• Agroterrorism Bill – a new bill was recently introduced by U.S. Rep. David Young (R-IA) and Sen. Pat Roberts (R-KS) regarding the preparedness of the U.S. agriculture, food, and veterinary systems. “The Securing Our Agriculture and Food Act requires the DHS Secretary, through the Assistant Secretary for Health Affairs, to ensure food, agriculture, animal, and human health sectors receive appropriate attention and are also integrated into the DHS’s domestic preparedness policy initiatives. The legislation specifically addresses issues seen after the 2015 avian influenza outbreak, which killed millions of turkeys, backyard flocks, and layer hens. It was the deadliest outbreak of avian influenza in Iowa’s history.”
  • What The G-20 Needs To Do To Fight The Next Ebola– The G-20 summit occurred last week in Hamburg and many were hoping for a renewed passion surrounding biological threats. While much attention was focused on climate change, there is also a call for efforts to prevent the next outbreak that will produce a pandemic. “Ultimately, strong health systems depend on communities, health workers, managers, researchers and other local stakeholders being empowered to respond to the inevitable, future waves of change we all face. At Health Systems Global, our members represent these multiple groups. Strengthening everyday resilience demands that we all — governments, donors, researchers, communities, health professionals — work with the resources that health systems already have — their people and relationships. This must be done as we take wider action to confront inequality at all levels. If we do not do that, then efforts to safeguard disease outbreaks will be meaningless.”

Pandora Report 1.6.2017

Welcome to 2017 and a whole new year of biodefense news! While you’re heading back to work, make sure to wash your hands and stay safe – the CDC has reported increasing flu activity.

The Best of Bio and Chem Weapons Coverage in 2016
The Bulletin of the Atomic Scientists has put together their “five best articles” for bio-chem weapons in 2016 and we were happy to see two familiar faces – GMU PhD alum Daniel M. Gerstein and GMU Biodefense professor, Sonia Ben Ouagrham-Gormley. Daniel Gerstein’s article, How genetic editing became a national security threat, discusses the threatening components of gene drive, like low cost and growing availability. “Armed with the proper genetic sequences, states or bioterrorists could employ genome editing to create highly virulent pathogens for use in such attacks. They could, for example, change a less dangerous, non-pathogenic strain of anthrax into a highly virulent form by altering the genome, or recreate pathogens such as the deadly smallpox virus, which was eradicated in the wild in 1980.” Sonia Ben Ouagrham-Gormley teamed up with Kathleen Vogel to discuss the good, bad, and the hype of gene drive. They emphasize the importance of understanding gene drive to really discern the benefits and risks of the technological process. Looking at all angles, their article gives a wholistic approach to better appreciate the complexities of gene drive for biodefense. “Without a clear and detailed understanding of the range of social and technical factors that cause scientists to succeed or fail in their gene-drive endeavors, threat estimates can only rely on speculation and fantasy rather than fact.”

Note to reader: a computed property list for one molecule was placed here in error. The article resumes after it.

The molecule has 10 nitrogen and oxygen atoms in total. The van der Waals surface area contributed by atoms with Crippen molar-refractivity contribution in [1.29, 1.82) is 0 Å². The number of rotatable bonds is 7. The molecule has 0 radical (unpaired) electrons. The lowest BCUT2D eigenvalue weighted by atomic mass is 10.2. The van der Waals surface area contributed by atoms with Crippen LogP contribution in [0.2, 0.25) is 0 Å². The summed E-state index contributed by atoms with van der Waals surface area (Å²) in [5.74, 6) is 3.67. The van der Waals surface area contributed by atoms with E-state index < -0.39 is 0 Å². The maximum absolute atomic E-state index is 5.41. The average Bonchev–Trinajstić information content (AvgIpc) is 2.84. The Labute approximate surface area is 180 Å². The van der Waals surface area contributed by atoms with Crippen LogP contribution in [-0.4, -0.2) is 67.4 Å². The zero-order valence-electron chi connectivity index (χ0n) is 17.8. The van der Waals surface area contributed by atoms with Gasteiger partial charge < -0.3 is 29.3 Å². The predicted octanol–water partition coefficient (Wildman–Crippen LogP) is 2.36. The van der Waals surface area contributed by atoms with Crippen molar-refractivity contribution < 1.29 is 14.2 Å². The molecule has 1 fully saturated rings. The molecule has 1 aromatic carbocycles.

GMU Biodefense Students – Win Registration for 2017 ASM Biothreats Conference!
Calling all GMU Biodefense students – the program will be offering free registration to four lucky students to attend this premier biodefense event at the Marriott Wardman Park in Washington, DC on February 6-8th. This year, the meeting incorporates three major tracks, “Research, Response, and Policy” to cover relevant topics in basic and applied research; public health, emergency response and preparedness; and biosecurity, government, and policy responses. The exchange between these multidisciplinary communities will shape the future of this very important field. The keynote session on February 6 will be given by Thomas M. Countryman, Acting Under Secretary for Arms Control and International Security and Assistant Secretary to the Bureau of International Security and Nonproliferation at the Department of State.  Anthony S. Fauci, M.D., Director of NIAID Director at the National Institutes of Health, will be presenting at a special session on February 7. You can find the rest of the agenda here. As an attendant for the 2016 conference, I can tell you that it’s a great experience for not only learning, but also networking. Please check your GMU email for the information Dr. Koblentz sent out. To apply: students are required to submit a 250-word essay about how attending the conference will benefit your education/professional aspirations by 5pm today (Friday, January 6th) to Dr. Koblentz. Winners will be announced the following Monday and those selected will be asked to write up summaries of at least two panels for publication in the Pandora Report.